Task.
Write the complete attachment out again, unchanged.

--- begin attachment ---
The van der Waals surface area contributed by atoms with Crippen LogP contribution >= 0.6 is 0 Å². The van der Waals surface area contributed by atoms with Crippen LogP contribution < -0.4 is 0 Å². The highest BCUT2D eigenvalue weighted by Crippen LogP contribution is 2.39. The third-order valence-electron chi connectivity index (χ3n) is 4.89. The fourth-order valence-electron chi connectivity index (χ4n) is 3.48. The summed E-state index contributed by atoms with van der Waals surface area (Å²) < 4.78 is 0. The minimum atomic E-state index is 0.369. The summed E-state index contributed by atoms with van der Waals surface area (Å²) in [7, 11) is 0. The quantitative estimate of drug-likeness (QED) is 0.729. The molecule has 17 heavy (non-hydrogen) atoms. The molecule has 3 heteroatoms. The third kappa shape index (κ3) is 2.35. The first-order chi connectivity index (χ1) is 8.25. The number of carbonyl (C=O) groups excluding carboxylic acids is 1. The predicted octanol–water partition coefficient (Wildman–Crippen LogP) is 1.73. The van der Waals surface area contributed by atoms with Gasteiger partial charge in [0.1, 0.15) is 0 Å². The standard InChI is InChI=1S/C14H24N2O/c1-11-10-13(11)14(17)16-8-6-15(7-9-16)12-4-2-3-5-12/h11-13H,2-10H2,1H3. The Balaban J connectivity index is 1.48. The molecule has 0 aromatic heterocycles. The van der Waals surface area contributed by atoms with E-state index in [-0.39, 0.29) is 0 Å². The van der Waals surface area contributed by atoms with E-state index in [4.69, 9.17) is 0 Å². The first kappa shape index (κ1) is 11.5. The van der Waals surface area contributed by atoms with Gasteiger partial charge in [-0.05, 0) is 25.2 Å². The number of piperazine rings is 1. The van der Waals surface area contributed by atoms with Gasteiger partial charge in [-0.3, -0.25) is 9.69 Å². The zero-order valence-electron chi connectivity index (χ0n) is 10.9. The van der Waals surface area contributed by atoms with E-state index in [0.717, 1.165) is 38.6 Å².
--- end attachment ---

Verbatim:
The van der Waals surface area contributed by atoms with Crippen LogP contribution >= 0.6 is 0 Å². The van der Waals surface area contributed by atoms with Crippen LogP contribution < -0.4 is 0 Å². The highest BCUT2D eigenvalue weighted by Crippen LogP contribution is 2.39. The third-order valence-electron chi connectivity index (χ3n) is 4.89. The fourth-order valence-electron chi connectivity index (χ4n) is 3.48. The summed E-state index contributed by atoms with van der Waals surface area (Å²) < 4.78 is 0. The minimum atomic E-state index is 0.369. The summed E-state index contributed by atoms with van der Waals surface area (Å²) in [7, 11) is 0. The quantitative estimate of drug-likeness (QED) is 0.729. The molecule has 17 heavy (non-hydrogen) atoms. The molecule has 3 heteroatoms. The third kappa shape index (κ3) is 2.35. The first-order chi connectivity index (χ1) is 8.25. The number of carbonyl (C=O) groups excluding carboxylic acids is 1. The predicted octanol–water partition coefficient (Wildman–Crippen LogP) is 1.73. The van der Waals surface area contributed by atoms with Gasteiger partial charge in [0.1, 0.15) is 0 Å². The standard InChI is InChI=1S/C14H24N2O/c1-11-10-13(11)14(17)16-8-6-15(7-9-16)12-4-2-3-5-12/h11-13H,2-10H2,1H3. The Balaban J connectivity index is 1.48. The molecule has 0 aromatic heterocycles. The van der Waals surface area contributed by atoms with E-state index in [-0.39, 0.29) is 0 Å². The van der Waals surface area contributed by atoms with E-state index in [4.69, 9.17) is 0 Å². The first kappa shape index (κ1) is 11.5. The van der Waals surface area contributed by atoms with Gasteiger partial charge in [-0.05, 0) is 25.2 Å². The number of piperazine rings is 1. The van der Waals surface area contributed by atoms with Gasteiger partial charge in [-0.3, -0.25) is 9.69 Å². The zero-order valence-electron chi connectivity index (χ0n) is 10.9. The van der Waals surface area contributed by atoms with E-state index in [0.717, 1.165) is 38.6 Å².